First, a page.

If you have never seen a hypnotist at work before it is easy to assume that hypnotism is some sort of irresistible form of mind control. Having seen hypnotists on the telly box I had always put hypnotism into the same bracket as voodoo, bluetooth and other types of black magic. However the reality is somewhat different.
By the Wednesday of Freshers’ Week, fatigue was catching up on Freshers and Helpers alike; the late nights were taking their toll, and even the copious amounts of Rockstar being handed out could only do so much to raise spirits. And so Alan Bates, the renowned hypnotist, provided a welcome evening of sedentary entertainment in the Queen Margaret Union.
He started by performing a simple hypnosis experiment on the whole audience, telling us our hands would become inseparably stuck together. This test enabled Bates to extract the ten most suggestible members of the audience to act as his ‘volunteers’ for the rest of the show. It then took about 15 minutes for Bates to coax his volunteers into a fully suggestible state, a stage that is obviously edited from television shows.
A disappointed murmur washed over the audience when he told us that he was not going to humiliate or torture any of his volunteers.
Fortunately I was not susceptible to Mr Bates’ mind games; otherwise my recollection might have been limited to the beginning and end of the show. When told that my hands were glued together, I had no desire to open my hands, but I also thought, if my hands really are stuck together I might as well have a go at pulling them apart. Lo and behold, they opened quite easily.
It seems that this simple decision to open my hands was the point at which the spell unravelled – although I was very willing to be hypnotised, I definitely wasn’t going to help Bates out. I expected to be possessed, not just persuaded.
The rest of the show panned out as you might expect, Bates making the volunteers believe they were Martians, that they were glued to their seats, or that their shoe was a phone and they were talking to their favourite celebrity. There was a particularly funny moment when the hypnotised subjects were told that Alan Bates was going to lift his head clean from his shoulders, provoking a pleasingly horrified reaction from the entranced few on stage.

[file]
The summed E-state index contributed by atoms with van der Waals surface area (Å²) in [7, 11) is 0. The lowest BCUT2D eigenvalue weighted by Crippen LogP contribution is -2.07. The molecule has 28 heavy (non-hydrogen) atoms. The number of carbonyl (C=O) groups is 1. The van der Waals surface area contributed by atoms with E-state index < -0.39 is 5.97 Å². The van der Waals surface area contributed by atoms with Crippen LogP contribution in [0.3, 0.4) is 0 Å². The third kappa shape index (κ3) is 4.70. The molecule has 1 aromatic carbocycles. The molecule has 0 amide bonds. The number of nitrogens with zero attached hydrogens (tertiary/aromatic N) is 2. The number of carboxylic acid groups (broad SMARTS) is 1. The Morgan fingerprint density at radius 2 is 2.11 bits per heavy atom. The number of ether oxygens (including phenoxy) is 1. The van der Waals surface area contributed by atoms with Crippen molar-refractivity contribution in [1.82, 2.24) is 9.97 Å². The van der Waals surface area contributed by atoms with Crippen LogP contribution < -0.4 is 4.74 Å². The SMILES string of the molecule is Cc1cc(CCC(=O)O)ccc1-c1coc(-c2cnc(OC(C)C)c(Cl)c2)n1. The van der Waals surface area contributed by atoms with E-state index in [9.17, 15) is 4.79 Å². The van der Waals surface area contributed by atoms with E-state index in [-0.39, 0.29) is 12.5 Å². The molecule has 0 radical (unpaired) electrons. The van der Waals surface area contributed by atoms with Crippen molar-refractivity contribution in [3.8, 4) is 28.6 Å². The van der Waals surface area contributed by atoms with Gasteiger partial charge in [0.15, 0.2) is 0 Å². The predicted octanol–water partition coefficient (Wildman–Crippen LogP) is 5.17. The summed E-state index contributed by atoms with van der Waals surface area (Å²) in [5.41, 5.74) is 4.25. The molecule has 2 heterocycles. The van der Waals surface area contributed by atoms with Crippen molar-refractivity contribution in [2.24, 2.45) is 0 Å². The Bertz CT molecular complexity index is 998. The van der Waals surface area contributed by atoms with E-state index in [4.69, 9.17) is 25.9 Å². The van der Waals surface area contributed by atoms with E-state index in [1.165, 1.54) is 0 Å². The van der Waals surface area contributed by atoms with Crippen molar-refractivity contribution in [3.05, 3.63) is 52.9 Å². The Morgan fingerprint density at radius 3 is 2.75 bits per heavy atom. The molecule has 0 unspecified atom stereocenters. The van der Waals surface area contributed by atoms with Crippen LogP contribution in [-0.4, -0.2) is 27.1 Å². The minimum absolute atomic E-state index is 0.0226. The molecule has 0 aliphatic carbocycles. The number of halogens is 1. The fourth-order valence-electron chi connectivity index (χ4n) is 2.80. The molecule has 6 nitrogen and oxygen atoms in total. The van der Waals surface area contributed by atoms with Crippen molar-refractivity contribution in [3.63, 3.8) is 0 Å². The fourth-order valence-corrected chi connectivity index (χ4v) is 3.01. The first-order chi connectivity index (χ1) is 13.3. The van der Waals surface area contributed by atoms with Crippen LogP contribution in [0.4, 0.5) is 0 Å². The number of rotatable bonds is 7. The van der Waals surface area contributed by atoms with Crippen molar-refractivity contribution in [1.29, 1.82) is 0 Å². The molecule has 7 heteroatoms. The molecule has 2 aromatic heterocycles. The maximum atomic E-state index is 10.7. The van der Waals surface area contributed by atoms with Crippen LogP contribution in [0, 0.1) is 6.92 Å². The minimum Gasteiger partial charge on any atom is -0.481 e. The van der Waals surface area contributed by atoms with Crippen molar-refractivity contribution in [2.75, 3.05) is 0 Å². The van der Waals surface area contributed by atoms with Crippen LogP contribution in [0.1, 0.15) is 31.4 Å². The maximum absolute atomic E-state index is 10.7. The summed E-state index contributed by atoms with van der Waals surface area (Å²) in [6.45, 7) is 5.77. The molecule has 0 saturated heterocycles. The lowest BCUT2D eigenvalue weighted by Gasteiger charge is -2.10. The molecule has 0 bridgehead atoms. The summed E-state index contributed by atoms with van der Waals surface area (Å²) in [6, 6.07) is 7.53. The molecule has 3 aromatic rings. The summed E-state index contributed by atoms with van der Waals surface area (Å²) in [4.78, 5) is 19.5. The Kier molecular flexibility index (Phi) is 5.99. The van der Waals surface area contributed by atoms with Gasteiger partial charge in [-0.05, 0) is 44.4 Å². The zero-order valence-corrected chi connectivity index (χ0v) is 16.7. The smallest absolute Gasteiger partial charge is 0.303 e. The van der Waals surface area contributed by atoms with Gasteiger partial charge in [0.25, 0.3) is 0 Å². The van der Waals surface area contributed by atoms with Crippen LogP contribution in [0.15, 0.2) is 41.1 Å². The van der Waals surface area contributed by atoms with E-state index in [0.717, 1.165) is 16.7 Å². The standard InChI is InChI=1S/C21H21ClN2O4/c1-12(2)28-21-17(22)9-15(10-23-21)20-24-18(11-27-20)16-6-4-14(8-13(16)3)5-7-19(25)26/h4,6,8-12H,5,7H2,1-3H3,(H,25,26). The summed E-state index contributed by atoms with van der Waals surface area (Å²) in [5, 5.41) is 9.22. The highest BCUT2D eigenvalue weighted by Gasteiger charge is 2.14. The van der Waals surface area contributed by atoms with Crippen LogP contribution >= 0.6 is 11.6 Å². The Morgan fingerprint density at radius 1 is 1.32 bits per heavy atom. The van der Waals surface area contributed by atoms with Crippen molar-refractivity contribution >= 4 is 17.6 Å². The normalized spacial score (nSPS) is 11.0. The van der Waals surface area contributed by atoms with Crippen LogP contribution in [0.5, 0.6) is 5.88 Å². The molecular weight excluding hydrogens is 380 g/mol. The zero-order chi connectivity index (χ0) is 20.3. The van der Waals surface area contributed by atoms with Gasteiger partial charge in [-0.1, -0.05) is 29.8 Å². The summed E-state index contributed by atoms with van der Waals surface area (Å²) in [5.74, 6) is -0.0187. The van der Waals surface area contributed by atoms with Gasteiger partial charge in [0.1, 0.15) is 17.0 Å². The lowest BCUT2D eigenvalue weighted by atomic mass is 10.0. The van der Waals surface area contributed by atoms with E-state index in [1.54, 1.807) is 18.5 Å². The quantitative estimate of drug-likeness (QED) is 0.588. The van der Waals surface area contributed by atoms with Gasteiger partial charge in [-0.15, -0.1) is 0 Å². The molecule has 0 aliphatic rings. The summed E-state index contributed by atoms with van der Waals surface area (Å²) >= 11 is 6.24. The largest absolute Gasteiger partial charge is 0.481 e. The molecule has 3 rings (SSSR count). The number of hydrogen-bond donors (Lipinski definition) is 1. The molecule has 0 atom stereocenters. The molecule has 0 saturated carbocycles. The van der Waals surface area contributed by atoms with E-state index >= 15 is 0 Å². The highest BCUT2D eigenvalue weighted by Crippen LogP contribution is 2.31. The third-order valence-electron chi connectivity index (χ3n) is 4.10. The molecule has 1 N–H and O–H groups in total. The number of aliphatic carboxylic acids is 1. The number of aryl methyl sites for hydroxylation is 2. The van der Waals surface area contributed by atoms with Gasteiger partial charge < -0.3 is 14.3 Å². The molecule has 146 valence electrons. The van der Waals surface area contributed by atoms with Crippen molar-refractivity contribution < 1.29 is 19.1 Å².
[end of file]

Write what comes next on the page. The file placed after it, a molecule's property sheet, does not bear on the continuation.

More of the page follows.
Although these stunts most certainly gave the appearance of a Jedi mind trick, my mind was filling with doubt, where previously there had been none. The problem was that I might have fallen under his spell at the start of the show, but had instead, without much difficulty, decided to unclasp my hands – and that was all. And so over the course of the show, it became my firm belief that hypnotism only worked with a certain willingness in the volunteer to play along with the hypnotist.
Speaking to the volunteers after the show proved interesting. All of Alan Bates’ subjects were very confused about their experience at the end of the performance. Almost all them had no recollection of the show and felt as though they had been asleep for a long time; one said he felt as though he had just come out of a yoga class.
Volunteer Grant Gallacher was a strange case: a light smoker, originally sceptical of the power of hypnotism, he was told that he should give up smoking and maintains, at the time of writing, that he has not smoked since. A few of the volunteers’ friends said, in the nicest possible way, that they weren’t surprised their friend had been so open to manipulation, though I didn’t want to question exactly what they meant by that.
It was clear that everyone who had been on stage had been under a spell of sorts. However, I put the question to the volunteers, “Had you fallen over while your hands were stuck together, could you have put your hands out to break your fall?” With some difficulty most of them said yes.
This to me was the killer question – how inseparable were their hands really? It occurred to me that the pressure of being on stage might have been another factor in coercing the subjects into playing along.
Alan Bates put on an excellent show – perfect for that time of the week – and he told some good jokes and pulled off some excellent feats of mind manipulation. Even so, I came away sceptical at the potency of the power of suggestion. It seemed as though hypnotism was only successful if the subjects were willing to do a fair bit of the work for themselves.
Perhaps I’m just disappointed that it didn’t work on me, or perhaps my understanding of hypnotism has been unduly influenced by the movies, but my understanding of the practice has changed to something less romantic, and I note, somewhat regretfully, that I have managed to write a whole review without using the phrase ‘mesmerizing performance”.